Washington (CNN) -- In steps Tuesday reacting to the controversial Operation Fast and Furious, the Justice Department announced the reassignment of the head of the federal firearms agency and the resignation of a U.S. attorney whose office provided legal guidance for the program involving illegal weapons sales.
Kenneth Melson, who came under criticism for the Bureau of Alcohol, Tobacco, Firearms and Explosives operation as the agency's acting director, will become a senior adviser on forensic issues as of Wednesday, the Justice Department said. The statement added that B. Todd Jones, a U.S. attorney from Minnesota, will become the acting ATF director, also starting Wednesday.
In a separate announcement, U.S. Attorney for Arizona Dennis Burke resigned in the aftermath of the operation, which is under congressional scrutiny. Burke's office gave legal guidance to ATF for Operation Fast and Furious.
Accompanying statements by Attorney General Eric Holder, Melson, Jones and Burke avoided any mention of the operation, which was intended to prevent gun-trafficking to Mexican drug cartels.
However, Melson's departure had been expected, and the timing of announcing both Melson's reassignment and Burke's resignation indicated a desire by the Justice Department to distance itself from the operation.
Operation Fast and Furious allowed thousands of heavy-duty assault-type weapons to be illegally purchased. In the operation, "straw buyers" -- people who buy the weapons for others who might not legally be allowed to buy them -- were allowed to purchase illegally large numbers of weapons, some of which ended up in the hands of cartels in Mexico.
The operation has come under intense criticism since the December killing of U.S. Border Patrol Agent Brian Terry in Arizona. Two weapons that were allowed to be sold under the Fast and Furious program were found at the crime scene.
Some congressional critics called Tuesday's announcements insufficient.
"This move by the administration indicates that Director Melson may be being used as a scapegoat for a much larger problem within ATF and DOJ," said Rep. Lamar Smith, R-Texas, the chairman of the House Judiciary Committee.
Republican Sen. Charles Grassley of Iowa, a leading critic of Operation Fast and Furious, said the announcements amounted to "an admission by the Obama administration that serious mistakes were made."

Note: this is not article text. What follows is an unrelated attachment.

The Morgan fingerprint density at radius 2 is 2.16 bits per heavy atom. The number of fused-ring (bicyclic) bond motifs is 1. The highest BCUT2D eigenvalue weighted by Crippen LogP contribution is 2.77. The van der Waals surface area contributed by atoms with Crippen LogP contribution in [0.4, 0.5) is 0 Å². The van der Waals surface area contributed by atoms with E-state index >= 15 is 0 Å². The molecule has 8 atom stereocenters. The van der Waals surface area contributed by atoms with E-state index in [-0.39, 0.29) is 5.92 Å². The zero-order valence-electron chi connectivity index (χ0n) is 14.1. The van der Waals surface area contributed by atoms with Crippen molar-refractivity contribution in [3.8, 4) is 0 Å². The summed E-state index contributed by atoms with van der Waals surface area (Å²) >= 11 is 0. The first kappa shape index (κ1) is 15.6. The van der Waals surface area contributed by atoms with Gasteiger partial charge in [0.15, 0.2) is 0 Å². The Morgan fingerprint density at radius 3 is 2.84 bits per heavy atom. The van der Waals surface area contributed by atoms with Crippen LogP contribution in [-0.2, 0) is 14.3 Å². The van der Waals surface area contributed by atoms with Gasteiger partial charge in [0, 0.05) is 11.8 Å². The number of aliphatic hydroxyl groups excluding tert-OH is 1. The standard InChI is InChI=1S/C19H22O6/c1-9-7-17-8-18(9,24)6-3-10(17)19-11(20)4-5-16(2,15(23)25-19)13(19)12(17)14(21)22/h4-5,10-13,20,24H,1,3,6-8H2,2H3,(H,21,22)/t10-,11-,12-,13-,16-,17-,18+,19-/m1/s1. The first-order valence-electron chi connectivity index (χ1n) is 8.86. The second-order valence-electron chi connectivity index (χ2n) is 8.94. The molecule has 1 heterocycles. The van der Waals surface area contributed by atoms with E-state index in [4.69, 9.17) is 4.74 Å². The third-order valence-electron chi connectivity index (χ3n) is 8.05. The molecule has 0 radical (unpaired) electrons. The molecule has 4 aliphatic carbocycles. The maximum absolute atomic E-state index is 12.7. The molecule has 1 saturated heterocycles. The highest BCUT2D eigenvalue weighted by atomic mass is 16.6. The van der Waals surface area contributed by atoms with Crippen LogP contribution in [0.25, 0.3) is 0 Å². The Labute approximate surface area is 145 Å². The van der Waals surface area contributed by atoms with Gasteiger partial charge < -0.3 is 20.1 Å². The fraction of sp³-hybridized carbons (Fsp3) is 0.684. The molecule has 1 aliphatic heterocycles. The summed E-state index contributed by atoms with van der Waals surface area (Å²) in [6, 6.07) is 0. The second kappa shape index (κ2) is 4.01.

Last month, Grassley and Rep. Darrell Issa, R-California, sent letters to agencies including the FBI and the Drug Enforcement Administration demanding specific information and documents on the operation.
The letters followed a closed July 4 meeting between investigators and Melson, who sources said indicated FBI and DEA involvement in the controversial firearms purchasing operation.
Federal law enforcement officials familiar with the case said Melson was fighting to keep his job and was unwilling to be a "fall guy" for Operation Fast and Furious.
The letters called for answers to a series of questions about informants, FBI and DEA officials in Arizona and Texas, and the case agent from Tucson in charge of the Terry murder investigation.
The letters also demanded e-mails, memorandums, briefing papers and handwritten notes relating to the operation.
Operation Fast and Furious was "a colossal failure of leadership," Peter Forcelli, an ATF supervisor in Phoenix, has said.
The program focused on following people who legally bought weapons that were then transferred to criminals and destined for Mexico. But instead of intercepting the weapons when they switched hands, Operation Fast and Furious called for ATF agents to let the guns "walk" and wait for them to surface in Mexico, according to a report by the House Oversight and Government Reform Committee.
The idea was that once the weapons in Mexico were traced back to the straw purchasers, the entire arms smuggling network could be brought down. Instead, the report argues, letting the weapons slip into the wrong hands was a deadly miscalculation that resulted in preventable deaths, including that of Terry.
In Mexico, the case has drawn nationwide attention and sharp criticism from top officials, who have long stressed that U.S. weapons are fueling the country's drug war.
The Mexican attorney general's office demanded a quick U.S. investigation of the matter in March and said authorities must hold accountable anyone who was responsible for the operation.
Melson, who became acting director of ATF in 2009, will focus on policy development in forensic science in his new role with the Office of Legal Policy, according to the Justice Department.
"I want to thank Ken for his dedication to the department over the last three decades," Holder said in the statement. Jones, Melson's successor, is a "seasoned" prosecutor and former military judge advocate "who brings a wealth of experience" to his new position leading ATF, Holder's statement said.
Jones, in his own statement to ATF employees, acknowledged what he called "a challenging time for this agency, and for many of you."
In a separate statement on Burke, Holder said, "I commend his decision to place the interests of the U.S. Attorney's office above all else."
For his part, Burke said in his own statement that it was "the right time to move on to pursue other aspects of my career and my life and allow the the office to move ahead."
CNN's Tom Cohen contributed to this report.